New Zealand’s first cybersecurity awareness week (CSAW) has gained support from 34 of New Zealand’s top 100 employers, who are working in concert with online safety organisation Netsafe.
The Ministry for Primary Industries, for example, is providing a “computer hospital” for its staff to bring in digital equipment for security checking.
Central to the initiative in cybersecurity awareness is a website which has a separate identity from the main Netsafe website, to concentrate on security advice. The expense of establishing the site, however, has drained the organisation’s small budget for the first CSAW, so no real-world public events can be mounted, says Netsafe spokesman Martin Cocker.
Instead the organisation is concentrating on promotion through the website and social media. It acknowledges that the cybersecurity message is complex and multifaceted, and has settled on four high-level messages:
- Use strong passwords – an application accessible from the website takes a candidate password and calculates how long it would take to crack using ordinary PC resources;
- Back up data frequently;
- Keep operating system and other software up-to-date, particularly the software used commonly such as Java, Flash and readers for particular file formats such as .pdf. Also use and regularly update antivirus software.
- Secure wireless connections by using strong (WPA2) encryption, protected with a strong passphrase. Change the default router login from the out-of-the-box login and protect access to the router with a strong password.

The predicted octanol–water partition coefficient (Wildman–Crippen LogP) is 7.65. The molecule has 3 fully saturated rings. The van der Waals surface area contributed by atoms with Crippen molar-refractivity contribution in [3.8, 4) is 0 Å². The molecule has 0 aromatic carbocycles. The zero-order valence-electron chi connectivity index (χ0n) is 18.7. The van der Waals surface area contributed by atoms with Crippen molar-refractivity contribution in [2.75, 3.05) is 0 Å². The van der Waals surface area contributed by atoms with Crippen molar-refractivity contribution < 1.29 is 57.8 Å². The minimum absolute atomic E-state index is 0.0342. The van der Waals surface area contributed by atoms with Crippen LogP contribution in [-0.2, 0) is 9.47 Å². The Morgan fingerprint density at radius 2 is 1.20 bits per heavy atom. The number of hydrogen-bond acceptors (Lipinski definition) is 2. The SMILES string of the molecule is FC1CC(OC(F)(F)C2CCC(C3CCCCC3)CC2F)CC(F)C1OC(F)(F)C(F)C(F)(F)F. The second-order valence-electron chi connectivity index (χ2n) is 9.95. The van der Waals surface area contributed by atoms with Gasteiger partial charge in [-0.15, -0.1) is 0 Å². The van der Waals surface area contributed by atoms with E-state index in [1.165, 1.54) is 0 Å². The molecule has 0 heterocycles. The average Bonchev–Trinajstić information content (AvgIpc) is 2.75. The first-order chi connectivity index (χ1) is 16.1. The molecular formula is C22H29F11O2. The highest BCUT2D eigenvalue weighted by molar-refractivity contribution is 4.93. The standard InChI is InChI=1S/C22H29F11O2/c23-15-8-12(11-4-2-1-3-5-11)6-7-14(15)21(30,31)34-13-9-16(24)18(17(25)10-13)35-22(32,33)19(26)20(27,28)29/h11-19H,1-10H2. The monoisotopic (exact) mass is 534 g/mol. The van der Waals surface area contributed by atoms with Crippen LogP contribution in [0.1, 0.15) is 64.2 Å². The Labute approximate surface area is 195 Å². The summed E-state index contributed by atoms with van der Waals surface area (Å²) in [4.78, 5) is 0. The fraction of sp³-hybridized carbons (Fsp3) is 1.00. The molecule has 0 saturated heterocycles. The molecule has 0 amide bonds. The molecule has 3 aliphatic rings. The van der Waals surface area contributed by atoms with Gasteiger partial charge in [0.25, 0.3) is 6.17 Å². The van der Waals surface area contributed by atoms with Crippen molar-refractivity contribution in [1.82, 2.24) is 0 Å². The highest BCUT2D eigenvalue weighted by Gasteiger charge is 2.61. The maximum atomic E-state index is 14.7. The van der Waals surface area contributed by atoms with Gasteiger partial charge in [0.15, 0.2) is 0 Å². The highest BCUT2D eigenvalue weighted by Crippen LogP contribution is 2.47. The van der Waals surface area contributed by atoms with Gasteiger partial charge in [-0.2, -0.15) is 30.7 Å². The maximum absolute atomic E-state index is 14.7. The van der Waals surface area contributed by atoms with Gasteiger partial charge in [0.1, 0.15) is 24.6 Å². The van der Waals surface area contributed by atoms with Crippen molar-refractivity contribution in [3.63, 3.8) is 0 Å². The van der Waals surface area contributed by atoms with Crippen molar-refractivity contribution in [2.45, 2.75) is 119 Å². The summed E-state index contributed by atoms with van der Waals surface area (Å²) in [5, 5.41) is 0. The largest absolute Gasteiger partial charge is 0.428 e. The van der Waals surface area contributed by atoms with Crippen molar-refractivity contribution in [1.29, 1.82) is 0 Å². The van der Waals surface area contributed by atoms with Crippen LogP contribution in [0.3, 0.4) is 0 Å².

The website material also cautions against using public WiFi services for buying or banking online or sending “sensitive” emails.
The week was formally opened by ICT Minister Amy Adams on Monday. Government, she suggests, has done its part by formulating a cybersecurity strategy and establishing a cybersecurity centre.
Priorities under the strategy are “to increase awareness and online security, protect government systems and information, and strengthen incident response and planning”.
“The centre has three main initial functions, Adams says: “to provide advice and support to help develop secure network; to detect and respond to sophisticated cyber threats and to coordinate and assist operational responses to major cyber events of national importance.”
Reports on activities for the week are on the Netsafe Facebook group.
The first NZ CSAW coincides with the longer-established Australian equivalent, which has been running since 2008. The summary of security precautions on its site runs to 10 items, including warnings such as: “only download apps from reputable publishers and read all permission requests” and. “regularly check your privacy settings on social networking sites.”